Don’t turn your characters into contortionists! That’s my big writing lesson this week.
I had what I thought was a good idea. I had two interesting and complex characters, with deep emotional conflict. I had a setting I like, London at Christmas.
What I didn’t have was a story that worked.
My mission is to write a 10 to 15 K romantic novella, based on the song Santa Baby, ready to submit by July 10. It took doing this week’s course homework for the writing course I’m enrolled in to figure out what wasn’t working. A key part of the homework is to write a sentence summarising the story in 30 words or less.
I couldn’t do it! The characters sounded hopelessly unsympathetic for a light Christmas novella, even to me who created them. I needed to explain too much. There was too much in the plot that was dark and heavy (death of a key secondary character). Sheesh, I don’t know that the secondary characters should even have names in a 10K novella, let alone a crucial role to play in the character arc for the hero or heroine!
The other thing that gave me a big clue was that I really couldn’t fill in the main pre-writing tools I use for these characters as I had them. If I can’t do that, I know there’s something wrong!
I’d spent all week doing story development. Started writing the story, but I knew I just didn’t have it right after one chapter. The characters didn’t fit the story, or the story didn’t fit the characters. I’d had to make the characters do things that were too out of character. I’d turned them into contortionists. No way was this a story that met the brief. I still think I have the seeds of a good story in there, but not for this Call for Submissions.
In the past, this is where I would have given up on having anything to sub for this Call for Submissions, and grabbed at the next new bright shiny story idea.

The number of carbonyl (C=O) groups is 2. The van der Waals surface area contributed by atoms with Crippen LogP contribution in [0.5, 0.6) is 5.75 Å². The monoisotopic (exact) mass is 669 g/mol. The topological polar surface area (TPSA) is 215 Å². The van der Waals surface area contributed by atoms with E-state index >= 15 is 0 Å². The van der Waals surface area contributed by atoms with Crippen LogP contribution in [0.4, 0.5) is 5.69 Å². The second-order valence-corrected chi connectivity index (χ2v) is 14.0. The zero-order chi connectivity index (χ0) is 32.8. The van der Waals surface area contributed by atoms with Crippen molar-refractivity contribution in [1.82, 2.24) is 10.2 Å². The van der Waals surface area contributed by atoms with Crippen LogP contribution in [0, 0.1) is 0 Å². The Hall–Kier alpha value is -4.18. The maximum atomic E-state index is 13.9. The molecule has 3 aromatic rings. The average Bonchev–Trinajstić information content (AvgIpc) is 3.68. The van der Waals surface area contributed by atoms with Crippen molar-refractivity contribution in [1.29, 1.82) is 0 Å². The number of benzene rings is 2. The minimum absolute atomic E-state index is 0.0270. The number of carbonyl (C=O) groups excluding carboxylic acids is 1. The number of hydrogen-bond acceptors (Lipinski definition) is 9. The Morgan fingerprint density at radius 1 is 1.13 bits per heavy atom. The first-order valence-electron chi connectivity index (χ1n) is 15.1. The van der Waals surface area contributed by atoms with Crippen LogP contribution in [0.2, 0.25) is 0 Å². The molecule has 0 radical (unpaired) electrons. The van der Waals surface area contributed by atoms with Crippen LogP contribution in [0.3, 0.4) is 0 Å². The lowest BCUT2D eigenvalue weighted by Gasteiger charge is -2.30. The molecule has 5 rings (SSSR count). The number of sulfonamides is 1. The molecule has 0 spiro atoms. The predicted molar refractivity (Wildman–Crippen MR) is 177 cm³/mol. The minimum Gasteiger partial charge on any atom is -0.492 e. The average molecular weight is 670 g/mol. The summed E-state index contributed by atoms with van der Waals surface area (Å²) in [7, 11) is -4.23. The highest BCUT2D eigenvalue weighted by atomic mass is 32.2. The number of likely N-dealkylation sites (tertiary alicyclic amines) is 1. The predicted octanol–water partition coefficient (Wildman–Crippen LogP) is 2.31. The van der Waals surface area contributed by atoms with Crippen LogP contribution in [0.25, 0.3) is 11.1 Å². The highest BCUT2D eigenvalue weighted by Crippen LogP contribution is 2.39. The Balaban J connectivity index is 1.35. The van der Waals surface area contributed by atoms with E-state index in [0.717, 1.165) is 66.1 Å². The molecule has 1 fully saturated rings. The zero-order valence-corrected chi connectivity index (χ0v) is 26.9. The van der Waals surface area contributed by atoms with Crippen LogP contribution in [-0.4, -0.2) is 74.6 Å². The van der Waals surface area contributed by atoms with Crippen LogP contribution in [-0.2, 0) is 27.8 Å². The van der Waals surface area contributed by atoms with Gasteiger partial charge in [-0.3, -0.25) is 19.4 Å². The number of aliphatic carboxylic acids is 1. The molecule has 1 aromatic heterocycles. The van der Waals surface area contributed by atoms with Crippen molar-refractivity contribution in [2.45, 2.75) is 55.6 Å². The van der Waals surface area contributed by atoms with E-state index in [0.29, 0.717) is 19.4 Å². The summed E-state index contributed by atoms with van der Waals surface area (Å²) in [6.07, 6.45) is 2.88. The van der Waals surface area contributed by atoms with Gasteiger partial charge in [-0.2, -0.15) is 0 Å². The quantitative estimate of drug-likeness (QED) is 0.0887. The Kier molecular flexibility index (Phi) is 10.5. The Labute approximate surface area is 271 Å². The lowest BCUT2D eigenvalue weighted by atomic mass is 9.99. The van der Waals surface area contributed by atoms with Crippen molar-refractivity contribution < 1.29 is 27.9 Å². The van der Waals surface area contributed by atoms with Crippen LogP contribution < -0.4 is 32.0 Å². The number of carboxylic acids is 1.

This time, I kept playing with it. I’ve promised myself to see through a story once I start it, as I’m a serial non-finisher. Ideas for how to change things kept coming. But I had way too much going on for a short novella. The characters had to change too much to get from where they began to a resolution in fifteen thousand words. The plot was so convoluted I needed contortionists as hero and heroine.
I wrote in the last entry how I realised I had the heroine all wrong. I’d made her relate to the words of the song way too literally. Once I had that, and slept on it, the rest fell into place like dominoes. The hero. The conflict. The resolution.
It felt almost miraculous how I woke up yesterday knowing just what the story needed. A classic opposites attract romance. Pared right down to the bare minimum, the essence of who the characters are. Yesterday, I did the Save the Cat beatsheet, and the Identity to Essence chart. It worked!
Today, I did an outline, and just finished a very rough draft of chapter one on the Alphasmart so I wouldn’t stop to edit as I went. I feel happy with what I have. It seems to me this is the best story I’ve done, in terms of having the conflict and structure in place, but I’ve thought that before! I’m too close to it to see what I’ve missed or what I have put in that really doesn’t work.
The chapter is too long, at 1800 words, but that’s good because I’ll have lots to play with when the time comes to edit. I’m going to resist the temptation to start tidying it up now. It can stay as it is, gross typos and all, until I have a complete first draft. It should come in at around 18,000, then I’ll need to edit it down to under 15. It I have something that looks a total mess that I HAVE to cut, I won’t be so in love with my own words I miss what need to come out.
That’s the theory anyway!
How much pre-writing planning do you do? Is it different for each story? Any tools you use and recommend?